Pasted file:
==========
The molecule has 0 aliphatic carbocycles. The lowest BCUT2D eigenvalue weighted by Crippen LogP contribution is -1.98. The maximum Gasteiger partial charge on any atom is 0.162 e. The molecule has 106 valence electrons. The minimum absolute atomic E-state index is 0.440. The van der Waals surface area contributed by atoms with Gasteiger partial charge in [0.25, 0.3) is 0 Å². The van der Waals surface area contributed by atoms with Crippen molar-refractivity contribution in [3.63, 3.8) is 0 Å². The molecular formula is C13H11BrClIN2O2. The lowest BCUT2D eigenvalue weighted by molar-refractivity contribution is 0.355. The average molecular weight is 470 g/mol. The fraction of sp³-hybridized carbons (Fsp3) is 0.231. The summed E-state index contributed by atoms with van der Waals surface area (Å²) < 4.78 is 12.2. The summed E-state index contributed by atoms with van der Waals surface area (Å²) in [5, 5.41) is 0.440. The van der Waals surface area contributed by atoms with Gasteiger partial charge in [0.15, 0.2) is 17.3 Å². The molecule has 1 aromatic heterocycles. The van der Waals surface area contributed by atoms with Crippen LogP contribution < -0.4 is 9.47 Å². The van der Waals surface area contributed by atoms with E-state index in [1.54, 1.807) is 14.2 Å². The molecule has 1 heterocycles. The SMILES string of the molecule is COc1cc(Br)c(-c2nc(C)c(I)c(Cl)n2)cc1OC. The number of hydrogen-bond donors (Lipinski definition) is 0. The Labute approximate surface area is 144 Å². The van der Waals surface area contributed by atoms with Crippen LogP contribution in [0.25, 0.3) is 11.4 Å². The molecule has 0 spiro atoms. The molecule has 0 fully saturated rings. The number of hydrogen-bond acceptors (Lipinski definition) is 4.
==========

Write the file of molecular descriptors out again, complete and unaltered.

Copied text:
The molecule has 0 aliphatic carbocycles. The lowest BCUT2D eigenvalue weighted by Crippen LogP contribution is -1.98. The maximum Gasteiger partial charge on any atom is 0.162 e. The molecule has 106 valence electrons. The minimum absolute atomic E-state index is 0.440. The van der Waals surface area contributed by atoms with Gasteiger partial charge in [0.25, 0.3) is 0 Å². The van der Waals surface area contributed by atoms with Crippen molar-refractivity contribution in [3.63, 3.8) is 0 Å². The molecular formula is C13H11BrClIN2O2. The lowest BCUT2D eigenvalue weighted by molar-refractivity contribution is 0.355. The average molecular weight is 470 g/mol. The fraction of sp³-hybridized carbons (Fsp3) is 0.231. The summed E-state index contributed by atoms with van der Waals surface area (Å²) < 4.78 is 12.2. The summed E-state index contributed by atoms with van der Waals surface area (Å²) in [5, 5.41) is 0.440. The van der Waals surface area contributed by atoms with Gasteiger partial charge in [0.15, 0.2) is 17.3 Å². The molecule has 1 aromatic heterocycles. The van der Waals surface area contributed by atoms with Crippen LogP contribution < -0.4 is 9.47 Å². The van der Waals surface area contributed by atoms with E-state index in [1.54, 1.807) is 14.2 Å². The molecule has 1 heterocycles. The SMILES string of the molecule is COc1cc(Br)c(-c2nc(C)c(I)c(Cl)n2)cc1OC. The number of hydrogen-bond donors (Lipinski definition) is 0. The Labute approximate surface area is 144 Å². The van der Waals surface area contributed by atoms with Crippen LogP contribution in [0.25, 0.3) is 11.4 Å². The molecule has 0 spiro atoms. The molecule has 0 fully saturated rings. The number of hydrogen-bond acceptors (Lipinski definition) is 4.